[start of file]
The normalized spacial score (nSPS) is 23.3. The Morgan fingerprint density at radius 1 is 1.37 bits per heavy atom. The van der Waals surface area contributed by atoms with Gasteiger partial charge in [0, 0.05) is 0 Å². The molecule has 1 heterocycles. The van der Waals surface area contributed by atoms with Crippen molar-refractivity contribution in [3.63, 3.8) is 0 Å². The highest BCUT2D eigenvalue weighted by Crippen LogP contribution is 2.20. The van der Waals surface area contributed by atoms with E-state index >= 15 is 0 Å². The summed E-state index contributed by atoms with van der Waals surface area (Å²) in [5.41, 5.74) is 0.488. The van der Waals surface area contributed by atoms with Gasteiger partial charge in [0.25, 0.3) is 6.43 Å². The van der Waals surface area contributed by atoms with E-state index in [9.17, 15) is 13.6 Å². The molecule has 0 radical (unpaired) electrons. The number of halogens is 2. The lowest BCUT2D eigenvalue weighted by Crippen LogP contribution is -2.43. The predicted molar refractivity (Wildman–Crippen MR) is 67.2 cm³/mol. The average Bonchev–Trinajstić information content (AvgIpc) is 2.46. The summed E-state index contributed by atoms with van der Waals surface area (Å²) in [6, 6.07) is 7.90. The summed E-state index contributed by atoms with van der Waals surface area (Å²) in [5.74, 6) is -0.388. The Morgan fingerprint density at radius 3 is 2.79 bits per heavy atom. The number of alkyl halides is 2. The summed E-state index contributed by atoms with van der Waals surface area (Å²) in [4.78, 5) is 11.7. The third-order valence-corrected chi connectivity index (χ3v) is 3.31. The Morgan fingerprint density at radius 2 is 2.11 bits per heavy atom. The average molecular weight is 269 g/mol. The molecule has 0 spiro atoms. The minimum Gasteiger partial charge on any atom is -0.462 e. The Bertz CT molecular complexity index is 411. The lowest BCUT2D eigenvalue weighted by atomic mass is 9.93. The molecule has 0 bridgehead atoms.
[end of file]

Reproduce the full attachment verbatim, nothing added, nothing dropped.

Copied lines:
The normalized spacial score (nSPS) is 23.3. The Morgan fingerprint density at radius 1 is 1.37 bits per heavy atom. The van der Waals surface area contributed by atoms with Gasteiger partial charge in [0, 0.05) is 0 Å². The molecule has 1 heterocycles. The van der Waals surface area contributed by atoms with Crippen molar-refractivity contribution in [3.63, 3.8) is 0 Å². The highest BCUT2D eigenvalue weighted by Crippen LogP contribution is 2.20. The van der Waals surface area contributed by atoms with E-state index >= 15 is 0 Å². The summed E-state index contributed by atoms with van der Waals surface area (Å²) in [5.41, 5.74) is 0.488. The van der Waals surface area contributed by atoms with Gasteiger partial charge in [0.25, 0.3) is 6.43 Å². The van der Waals surface area contributed by atoms with E-state index in [9.17, 15) is 13.6 Å². The molecule has 0 radical (unpaired) electrons. The number of halogens is 2. The lowest BCUT2D eigenvalue weighted by Crippen LogP contribution is -2.43. The predicted molar refractivity (Wildman–Crippen MR) is 67.2 cm³/mol. The average Bonchev–Trinajstić information content (AvgIpc) is 2.46. The summed E-state index contributed by atoms with van der Waals surface area (Å²) in [6, 6.07) is 7.90. The summed E-state index contributed by atoms with van der Waals surface area (Å²) in [5.74, 6) is -0.388. The Morgan fingerprint density at radius 3 is 2.79 bits per heavy atom. The number of alkyl halides is 2. The summed E-state index contributed by atoms with van der Waals surface area (Å²) in [4.78, 5) is 11.7. The third-order valence-corrected chi connectivity index (χ3v) is 3.31. The Morgan fingerprint density at radius 2 is 2.11 bits per heavy atom. The average molecular weight is 269 g/mol. The molecule has 0 spiro atoms. The minimum Gasteiger partial charge on any atom is -0.462 e. The Bertz CT molecular complexity index is 411. The lowest BCUT2D eigenvalue weighted by atomic mass is 9.93. The molecule has 0 bridgehead atoms.